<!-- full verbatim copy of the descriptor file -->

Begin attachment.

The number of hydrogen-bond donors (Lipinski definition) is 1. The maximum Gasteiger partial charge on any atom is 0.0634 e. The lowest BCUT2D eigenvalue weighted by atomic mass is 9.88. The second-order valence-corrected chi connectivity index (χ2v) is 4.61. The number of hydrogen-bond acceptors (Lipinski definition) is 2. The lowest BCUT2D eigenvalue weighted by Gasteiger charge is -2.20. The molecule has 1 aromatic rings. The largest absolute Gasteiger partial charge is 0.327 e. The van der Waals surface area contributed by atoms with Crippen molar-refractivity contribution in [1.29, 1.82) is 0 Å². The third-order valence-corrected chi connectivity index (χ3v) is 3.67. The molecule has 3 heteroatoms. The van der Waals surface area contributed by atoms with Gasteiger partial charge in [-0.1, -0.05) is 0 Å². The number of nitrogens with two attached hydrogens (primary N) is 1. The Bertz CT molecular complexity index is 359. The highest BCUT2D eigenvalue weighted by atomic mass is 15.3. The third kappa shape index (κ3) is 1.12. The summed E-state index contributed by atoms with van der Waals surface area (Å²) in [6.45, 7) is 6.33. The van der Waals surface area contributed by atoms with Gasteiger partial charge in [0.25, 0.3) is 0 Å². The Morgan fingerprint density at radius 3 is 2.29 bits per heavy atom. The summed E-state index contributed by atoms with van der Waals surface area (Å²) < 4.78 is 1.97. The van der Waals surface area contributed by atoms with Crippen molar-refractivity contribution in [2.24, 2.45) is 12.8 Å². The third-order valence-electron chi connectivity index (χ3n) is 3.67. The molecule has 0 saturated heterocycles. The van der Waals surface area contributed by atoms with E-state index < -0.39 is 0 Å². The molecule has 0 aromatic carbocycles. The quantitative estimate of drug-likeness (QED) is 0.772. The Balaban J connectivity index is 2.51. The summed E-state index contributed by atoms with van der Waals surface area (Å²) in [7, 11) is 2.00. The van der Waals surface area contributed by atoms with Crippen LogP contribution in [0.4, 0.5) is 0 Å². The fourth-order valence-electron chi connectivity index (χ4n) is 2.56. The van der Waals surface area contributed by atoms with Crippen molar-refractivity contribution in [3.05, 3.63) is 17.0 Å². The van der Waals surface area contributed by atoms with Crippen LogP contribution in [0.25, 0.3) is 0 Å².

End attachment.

The number of hydrogen-bond donors (Lipinski definition) is 1. The maximum Gasteiger partial charge on any atom is 0.0634 e. The lowest BCUT2D eigenvalue weighted by atomic mass is 9.88. The second-order valence-corrected chi connectivity index (χ2v) is 4.61. The number of hydrogen-bond acceptors (Lipinski definition) is 2. The lowest BCUT2D eigenvalue weighted by Gasteiger charge is -2.20. The molecule has 1 aromatic rings. The largest absolute Gasteiger partial charge is 0.327 e. The van der Waals surface area contributed by atoms with Crippen molar-refractivity contribution in [1.29, 1.82) is 0 Å². The third-order valence-corrected chi connectivity index (χ3v) is 3.67. The molecule has 3 heteroatoms. The van der Waals surface area contributed by atoms with Gasteiger partial charge in [-0.1, -0.05) is 0 Å². The number of nitrogens with two attached hydrogens (primary N) is 1. The Bertz CT molecular complexity index is 359. The highest BCUT2D eigenvalue weighted by atomic mass is 15.3. The third kappa shape index (κ3) is 1.12. The summed E-state index contributed by atoms with van der Waals surface area (Å²) in [6.45, 7) is 6.33. The van der Waals surface area contributed by atoms with Gasteiger partial charge in [0.25, 0.3) is 0 Å². The Morgan fingerprint density at radius 3 is 2.29 bits per heavy atom. The summed E-state index contributed by atoms with van der Waals surface area (Å²) < 4.78 is 1.97. The van der Waals surface area contributed by atoms with Crippen molar-refractivity contribution in [2.24, 2.45) is 12.8 Å². The third-order valence-electron chi connectivity index (χ3n) is 3.67. The molecule has 0 saturated heterocycles. The van der Waals surface area contributed by atoms with E-state index < -0.39 is 0 Å². The molecule has 0 aromatic carbocycles. The quantitative estimate of drug-likeness (QED) is 0.772. The Balaban J connectivity index is 2.51. The summed E-state index contributed by atoms with van der Waals surface area (Å²) in [7, 11) is 2.00. The van der Waals surface area contributed by atoms with Crippen LogP contribution in [0.4, 0.5) is 0 Å². The fourth-order valence-electron chi connectivity index (χ4n) is 2.56. The van der Waals surface area contributed by atoms with Crippen molar-refractivity contribution in [3.05, 3.63) is 17.0 Å². The van der Waals surface area contributed by atoms with Crippen LogP contribution in [0.25, 0.3) is 0 Å².